Selected Highlights of the Labs21 2007 Annual Conference

Energy Efficiency in Vivariums

Peter Rumsey, Rumsey Engineers, and Glen Berry, Design for Science

Abstract

Building efficient laboratories can be a challenge, but vivariums present an even bigger challenge. With their higher demands for temperature stability and humidity control, as well as for energy, they are more difficult to design than other facilities. Despite these challenges, there are many opportunities for successful efficient design.

Vivariums can be two to three times more energy intensive than laboratories, as they typically have higher air change rates and use more steam and energy for cage rack cleaning and sterilization. Traditional practice usually places safety and performance above all other concerns, at the expense of energy efficiency. Most facilities managers, owners, and engineers have a “belt and suspenders” design mentality: if one is good, two must be better.

picture of vivariums in a large holding room

Vivariums in a large holding room

Transgenic mice are the next big thing in biotech laboratory research, and to some extent this is driving the exploding need for vivariums. These are mice without immune systems—they are useful for research because they die at the slightest infection. Researchers inject different materials to determine what reaction causes death. If there's an outbreak, however, the potential problem is that all the mice die. Therefore, barrier control and optimal airflow are at a premium.

Some of the design strategies that have been effectively employed in efficient vivariums include: lowering minimum air change rates; using computational fluid dynamics modeling to optimize airflow; specifying highly efficient air handling equipment; minimizing reheat; and selecting highly efficient cage rack cleaning systems and tunnel washers. 

The selection of highly efficient equipment like sterilizers, autoclaves, and biosafety cabinets presents a good opportunity for energy savings. There are also different energy impacts between open cage racks and ventilated cage systems. The authors recently conducted a thorough comparison of energy implications of a wide variety of cage rack washing systems. They found a wide range of energy efficiency among different vendors of washing equipment, and discovered that often the best equipment available in a given category is not optimal in terms of energy efficiency.

Building practice for vivariums must evolve to incorporate new energy efficiency standards promoted by the U.S. Green Buildings Council, Labs21, and other organizations. Highly efficient and sustainable vivariums can be designed and built without sacrificing safety, performance, or cost effectiveness.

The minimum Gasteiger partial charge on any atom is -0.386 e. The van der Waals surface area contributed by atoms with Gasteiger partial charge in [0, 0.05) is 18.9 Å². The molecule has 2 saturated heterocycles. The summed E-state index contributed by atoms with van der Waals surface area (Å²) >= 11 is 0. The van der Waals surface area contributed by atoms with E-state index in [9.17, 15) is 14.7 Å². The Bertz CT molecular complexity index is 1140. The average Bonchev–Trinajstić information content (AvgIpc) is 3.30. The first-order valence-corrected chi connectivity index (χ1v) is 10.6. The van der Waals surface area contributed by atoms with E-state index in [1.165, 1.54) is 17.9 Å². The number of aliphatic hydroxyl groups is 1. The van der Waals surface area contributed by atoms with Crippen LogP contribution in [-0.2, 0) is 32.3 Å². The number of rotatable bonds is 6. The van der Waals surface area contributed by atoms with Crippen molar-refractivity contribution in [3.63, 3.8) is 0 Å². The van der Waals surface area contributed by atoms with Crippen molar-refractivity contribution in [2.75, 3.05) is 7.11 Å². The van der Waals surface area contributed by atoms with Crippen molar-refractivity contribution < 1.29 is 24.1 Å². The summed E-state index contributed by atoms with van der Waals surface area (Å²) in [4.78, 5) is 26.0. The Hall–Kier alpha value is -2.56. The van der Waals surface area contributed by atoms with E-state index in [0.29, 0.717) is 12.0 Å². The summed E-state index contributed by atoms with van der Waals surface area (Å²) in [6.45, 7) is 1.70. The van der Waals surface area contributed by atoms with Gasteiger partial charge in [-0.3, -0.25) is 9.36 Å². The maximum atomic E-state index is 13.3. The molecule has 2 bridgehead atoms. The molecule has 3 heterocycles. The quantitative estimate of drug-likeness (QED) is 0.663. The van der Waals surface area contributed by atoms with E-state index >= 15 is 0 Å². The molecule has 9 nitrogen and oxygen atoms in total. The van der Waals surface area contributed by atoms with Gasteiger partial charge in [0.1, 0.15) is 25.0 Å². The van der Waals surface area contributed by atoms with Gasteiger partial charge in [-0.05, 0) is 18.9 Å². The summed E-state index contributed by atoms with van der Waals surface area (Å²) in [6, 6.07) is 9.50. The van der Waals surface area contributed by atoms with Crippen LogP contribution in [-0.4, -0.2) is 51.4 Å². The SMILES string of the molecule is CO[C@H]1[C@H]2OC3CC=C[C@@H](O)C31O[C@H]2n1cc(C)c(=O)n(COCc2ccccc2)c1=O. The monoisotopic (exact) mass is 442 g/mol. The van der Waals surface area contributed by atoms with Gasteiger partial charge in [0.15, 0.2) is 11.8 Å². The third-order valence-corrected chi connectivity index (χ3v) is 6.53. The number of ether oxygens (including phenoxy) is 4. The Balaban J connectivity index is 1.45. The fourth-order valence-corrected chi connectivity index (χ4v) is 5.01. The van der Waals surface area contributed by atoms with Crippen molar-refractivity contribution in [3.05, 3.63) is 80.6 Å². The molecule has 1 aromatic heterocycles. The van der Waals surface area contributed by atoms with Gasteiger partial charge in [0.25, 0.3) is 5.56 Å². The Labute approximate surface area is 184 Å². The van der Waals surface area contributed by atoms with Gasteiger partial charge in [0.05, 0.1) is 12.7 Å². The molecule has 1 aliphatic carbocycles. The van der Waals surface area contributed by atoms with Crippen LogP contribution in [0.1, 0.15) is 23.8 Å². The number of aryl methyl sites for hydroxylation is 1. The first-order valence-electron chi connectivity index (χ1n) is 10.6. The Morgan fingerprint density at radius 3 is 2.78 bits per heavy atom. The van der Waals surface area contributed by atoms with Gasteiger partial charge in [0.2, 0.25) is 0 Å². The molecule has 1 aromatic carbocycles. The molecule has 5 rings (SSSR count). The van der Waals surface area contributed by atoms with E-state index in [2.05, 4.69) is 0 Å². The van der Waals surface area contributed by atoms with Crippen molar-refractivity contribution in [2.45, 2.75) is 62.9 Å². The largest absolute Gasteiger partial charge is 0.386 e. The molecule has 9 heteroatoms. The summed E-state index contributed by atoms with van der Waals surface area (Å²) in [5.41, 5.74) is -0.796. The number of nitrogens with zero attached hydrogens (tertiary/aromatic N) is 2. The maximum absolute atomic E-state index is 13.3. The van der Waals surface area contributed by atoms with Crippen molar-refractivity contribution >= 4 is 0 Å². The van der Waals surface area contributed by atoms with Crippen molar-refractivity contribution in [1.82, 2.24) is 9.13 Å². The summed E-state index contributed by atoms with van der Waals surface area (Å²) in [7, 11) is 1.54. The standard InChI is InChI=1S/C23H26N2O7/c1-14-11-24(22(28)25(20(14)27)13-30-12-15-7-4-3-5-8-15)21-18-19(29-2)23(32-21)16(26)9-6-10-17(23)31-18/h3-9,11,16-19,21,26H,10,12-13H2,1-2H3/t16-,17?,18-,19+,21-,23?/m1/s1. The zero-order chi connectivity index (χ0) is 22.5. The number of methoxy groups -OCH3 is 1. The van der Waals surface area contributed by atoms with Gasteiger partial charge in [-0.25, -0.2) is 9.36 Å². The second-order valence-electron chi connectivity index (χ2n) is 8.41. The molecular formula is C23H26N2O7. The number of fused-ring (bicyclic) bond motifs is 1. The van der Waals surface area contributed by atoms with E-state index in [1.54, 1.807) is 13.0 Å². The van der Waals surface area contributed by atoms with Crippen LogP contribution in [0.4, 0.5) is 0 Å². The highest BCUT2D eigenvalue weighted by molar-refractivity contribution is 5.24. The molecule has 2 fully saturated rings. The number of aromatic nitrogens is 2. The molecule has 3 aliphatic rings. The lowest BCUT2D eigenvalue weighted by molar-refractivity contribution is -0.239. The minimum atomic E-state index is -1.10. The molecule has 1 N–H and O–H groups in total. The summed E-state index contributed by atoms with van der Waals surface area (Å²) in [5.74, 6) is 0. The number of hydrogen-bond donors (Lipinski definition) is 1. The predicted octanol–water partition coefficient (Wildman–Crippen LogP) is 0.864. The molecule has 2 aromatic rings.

View this entire presentation in PDF format (2.3 MB, 32 pp)

 

Biographies

Peter Rumsey, founder and president of Rumsey Engineers, Inc., is a global player in energy efficiency, with over 20 years of experience in a broad range of government, scientific, and private sector projects. His expertise includes design of efficient HVAC systems and energy monitoring systems in commercial buildings and critical environments, management of project teams, and analysis of design options using computer simulation tools. Peter has published many papers on energy efficiency and HVAC issues. Before founding Rumsey Engineers, he held engineering and management positions at Sol*Arc Architects, Lawrence Berkeley National Laboratories, XENERGY Energy Consultants, the International Institute for Energy Conservation, and Pacific Gas and Electric Company.

Mr. Rumsey has a Bachelor of Science degree in Mechanical Engineering from the University of California at Berkeley, and is a registered mechanical engineer in 11 states, including California, Arizona, and Texas. He is a Certified Energy Manager and an active member of ASHRAE and the Association of Energy Engineers (AEE). The AEE San Francisco Bay Area Chapter named Peter Energy Engineer of the Year in 2001.

Glen Berry is the president and founder of Design for Science. Mr. Berry has specialized in the programming, planning, and design of science buildings since 1986. He holds a Master of Architecture degree from the University of Utah (1988) and a Bachelor of Arts degree in design from Brigham Young University (1983). Mr. Berry is a registered architect in Utah and Nevada, and is certified with the National Council of Architectural Registration Boards. Prior to founding Design for Science in June 2000, Mr. Berry was a principal with Hellmuth Obata + Kassabaum, GPR Planners Collaborative, and Research Facilities Design.